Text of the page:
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Is Sugar a Killer?

A doctor who treats obese children thinks that sugar is far more dangerous than Americans realize.

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He turned to me and asked, “What’s your tolerance for swearing?”

I shrugged. He swore and said, “What a mess.”

In the exam room Lustig encountered an overweight 14-year-old boy dressed in orange and black—it was Halloween and the San Francisco Giants had just won the World Series—with the telltale dark ring around his neck that signals insulin resistance. Lustig high-fived the boy, put down the old leather doctor’s bag in which he keeps his stethoscope and prescription pad, and asked what he was eating. The boy knew exactly what to say. No snacking, no fast food, no soda, no eating after dinner. “That’s good,” Lustig said nonchalantly. Patients’ self-reports of their diets are notoriously unreliable. “You want to know why you’re gaining weight?”

The kid didn’t move.

“Let me tell you what’s happening. You’re not a glutton. You’re not a sloth. But if you eat a lot of carbohydrates or drink those sweetened drinks, the sugar makes your insulin shoot up. You know that ring around your neck? It means your body has chronically high insulin. That’s not good. Insulin steals the energy from your blood and puts it into your fat. Say you eat 1,000 calories. Your insulin grabs 500 of those calories and stores them in your fat tissue. And guess what? You’re still hungry and you feel tired.”

The second patient’s file appeared more promising. When Lustig last saw this boy he’d been doing well, losing weight. But that was nine months ago. Since then the child had skipped four appointments and gained 33 pounds.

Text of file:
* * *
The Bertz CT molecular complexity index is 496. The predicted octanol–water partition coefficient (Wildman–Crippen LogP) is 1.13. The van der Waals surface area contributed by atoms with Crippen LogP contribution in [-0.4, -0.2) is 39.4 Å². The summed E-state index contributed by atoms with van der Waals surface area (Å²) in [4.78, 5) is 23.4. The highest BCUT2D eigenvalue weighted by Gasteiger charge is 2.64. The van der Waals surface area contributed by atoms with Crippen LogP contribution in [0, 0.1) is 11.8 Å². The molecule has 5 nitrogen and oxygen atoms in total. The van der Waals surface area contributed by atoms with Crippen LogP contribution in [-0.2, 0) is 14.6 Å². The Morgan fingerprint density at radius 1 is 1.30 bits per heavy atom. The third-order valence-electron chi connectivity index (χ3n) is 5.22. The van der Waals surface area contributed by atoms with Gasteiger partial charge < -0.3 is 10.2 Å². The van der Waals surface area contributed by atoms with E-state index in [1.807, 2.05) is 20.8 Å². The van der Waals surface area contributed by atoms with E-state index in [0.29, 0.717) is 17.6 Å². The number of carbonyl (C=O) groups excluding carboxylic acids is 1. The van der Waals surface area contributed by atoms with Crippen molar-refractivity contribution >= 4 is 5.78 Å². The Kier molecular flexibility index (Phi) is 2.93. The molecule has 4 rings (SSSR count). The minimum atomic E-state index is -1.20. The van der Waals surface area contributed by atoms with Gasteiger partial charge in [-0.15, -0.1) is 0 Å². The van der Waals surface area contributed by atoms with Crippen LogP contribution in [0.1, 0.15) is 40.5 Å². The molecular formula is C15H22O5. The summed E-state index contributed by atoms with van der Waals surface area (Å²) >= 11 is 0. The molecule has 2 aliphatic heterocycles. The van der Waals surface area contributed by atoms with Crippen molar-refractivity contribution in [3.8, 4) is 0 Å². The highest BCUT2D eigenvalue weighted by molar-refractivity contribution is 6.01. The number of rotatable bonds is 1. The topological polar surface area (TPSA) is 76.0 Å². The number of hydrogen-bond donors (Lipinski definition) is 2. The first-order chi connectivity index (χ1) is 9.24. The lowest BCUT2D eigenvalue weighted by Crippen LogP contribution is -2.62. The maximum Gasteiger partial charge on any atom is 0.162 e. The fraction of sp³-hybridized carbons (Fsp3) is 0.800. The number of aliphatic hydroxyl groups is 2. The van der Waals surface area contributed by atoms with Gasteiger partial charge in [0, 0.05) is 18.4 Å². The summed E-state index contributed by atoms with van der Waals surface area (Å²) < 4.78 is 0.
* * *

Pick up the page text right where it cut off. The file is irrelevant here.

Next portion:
“You were doing so fantastically! You were so stable! What happened?” Lustig said when he entered the room.

The kid shook his head.

“Are you going to fast-food restaurants?”

“No.”

“Are you drinking sweet drinks?”

“No.”

“No horchata, agua fresca, Jarritos, tamarindo?”

The boy’s trim father jumped in. “This is not really what’s happening. He’s spending more time with his friends”—separating from his parents. “We have a lot less structure.”

And so the morning went: every 30 minutes, a new obese kid, most of them hunched and mumbling, self-esteem crushed under their weight. Lustig walked into each exam room full of vim, with his rap about how insulin works. Yet it’s an endless, uphill battle. For every family he gets to understand the relationship between sugar, metabolism, and weight gain, there are tens of thousands more to help. Lustig’s last patient of the morning was a 13-year-old girl. He high-fived her and set down his leather doctor’s bag.

“Do you eat breakfast?” Lustig asked.

“No.”

“Do you eat lunch?”

“No.”

“How do you do in school?”

“As and Bs.”

“You want to get As and As? Eat breakfast.”

“I don’t have time to eat breakfast,” the girl said.

“She’d rather put on makeup than eat breakfast,” the girl’s mother interrupted.

“You want to know something?” said Lustig, trying to contain his ennui and frustration. “Nobody has time to eat breakfast. I don’t have time to eat breakfast. Go to bed 10 minutes earlier and get up 10 minutes earlier. A lot of kids who don’t eat breakfast eat in the middle of the night. Those kids are a disaster. Those kids gain weight the fastest. Eat breakfast. And pack a lunch.”

Lustig ended the appointment slapping the girl on the back and saying, “Breakfast. As and As.”

Out in the hall he said, “If we keep thinking about obesity in terms of personal responsibility, we’re not going to work our way out of it.”

 
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